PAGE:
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Embedding digital tools at the heart of our interactions

Posted by: , Posted on: - Categories: Digital strategy, National careers service

Headshot of Joe Billington, author of the blogThis week we hand over to our colleague Joe Billington, director of the National Careers Service (NCS), who tells us why digital tools must be at the heart of user interaction.

Last time I wrote I was reflecting on how it is natural for the National Careers Service to be a Digital First service because it is, in its very bones, a service about responding to user needs and helping users to realise an outcome.

However, on the other hand, the priority customers of the National Careers Service are often those most disadvantaged, most disillusioned, at greatest distance from the labour market and least motivated to seek out help and make use of a digital route to progression. How can a service designed to help them be “Digital First”?

From October this year the National Careers Service has focused most of its funds on people that have been employed for over 12 months, people with special educational needs and disabilities, single parents, people between 18 and 24 not in education, employment or training, people with skills below level 2 and people over 50 who are unemployed or at demonstrable risk of redundancy.

These circumstances are a recipe for demotivation, distrust of learning, poverty of opportunity, low skills, limited ambition and poor access to technology. The priority groups of the National Careers Service are usually people that are not likely to seek out services to help them progress and have few opportunities to do so either.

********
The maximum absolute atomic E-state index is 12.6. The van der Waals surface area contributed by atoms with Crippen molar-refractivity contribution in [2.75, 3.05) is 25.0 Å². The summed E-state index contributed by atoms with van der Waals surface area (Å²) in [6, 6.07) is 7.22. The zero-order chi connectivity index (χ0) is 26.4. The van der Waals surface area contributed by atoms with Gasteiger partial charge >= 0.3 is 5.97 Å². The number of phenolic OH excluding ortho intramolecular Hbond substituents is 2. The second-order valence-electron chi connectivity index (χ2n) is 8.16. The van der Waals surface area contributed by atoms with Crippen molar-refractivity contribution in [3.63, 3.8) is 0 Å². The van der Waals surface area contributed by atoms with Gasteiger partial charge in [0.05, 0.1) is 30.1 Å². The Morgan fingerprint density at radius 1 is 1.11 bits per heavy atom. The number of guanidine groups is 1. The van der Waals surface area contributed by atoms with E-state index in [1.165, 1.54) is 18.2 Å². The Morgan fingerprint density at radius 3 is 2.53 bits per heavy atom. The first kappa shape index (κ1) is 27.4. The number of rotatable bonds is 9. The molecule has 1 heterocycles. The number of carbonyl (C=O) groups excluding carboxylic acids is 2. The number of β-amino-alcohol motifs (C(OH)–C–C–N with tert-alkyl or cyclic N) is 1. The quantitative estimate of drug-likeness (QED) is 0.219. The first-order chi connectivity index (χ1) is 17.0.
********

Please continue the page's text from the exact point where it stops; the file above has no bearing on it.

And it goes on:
For this reason the National Careers Service contracts Area Based Contractors all over the country to reach out, engage and support priority groups. It’s their job to help people to explore and exploit careers information, advice and guidance and take control of their lives by setting goals, making plans, gaining new skills and progressing in learning and work. The professionally qualified careers advisers across the country who understand local communities, labour market information and business needs, are best placed to deliver careers advice to people. They do their job in the places where our priority groups are, in the places they go, in a context in which they are comfortable to facilitate their easy entry in to the service.

The purpose of careers advice however, is not to keep a customer inside the service. It is not a service that supports the customer to get by in the circumstances in which they are. It is the very opposite. The purpose of careers advice is to help people become more independent, to take control of their lives, to establish plans that can help them have the skills to earn more and be less dependent. Careers advice is intended to help people change their circumstances and change their relationship with the world.

This imperative of Careers advice makes the National Careers Service a prime exponent of channel shift. While we know that we will engage our priority customers face to face in their own space and time, it is our primary aim to help people to be more independent, to manage their careers without our support and use sources of information and advice that are available to everyone. To channel shift.

So the National Careers Service is naturally driven to encourage customers to move from our intensive, face to face careers advice towards digital channels, because that represents a movement towards independence that it is our very purpose to achieve. Irrespective of any other reason to encourage people to move towards digital channels, a careers service has at its very core, a desire to help people be more independent and self-serve in their career management.

And this is why the National Careers Service is becoming a Digital First Careers Service. It is not just about providing access to a customer journey through careers advice to all, as I set out in my last blog. It is much more than that. It is about embedding digital tools at the heart of our interactions with the most disadvantaged customers so that we harness the power of digital to enable customers to self-serve, which furthers our main purpose: to help people to become more independent, more in control of their careers and their lives.

The National Careers Service is a Digital First service because its purpose is helping people take control.

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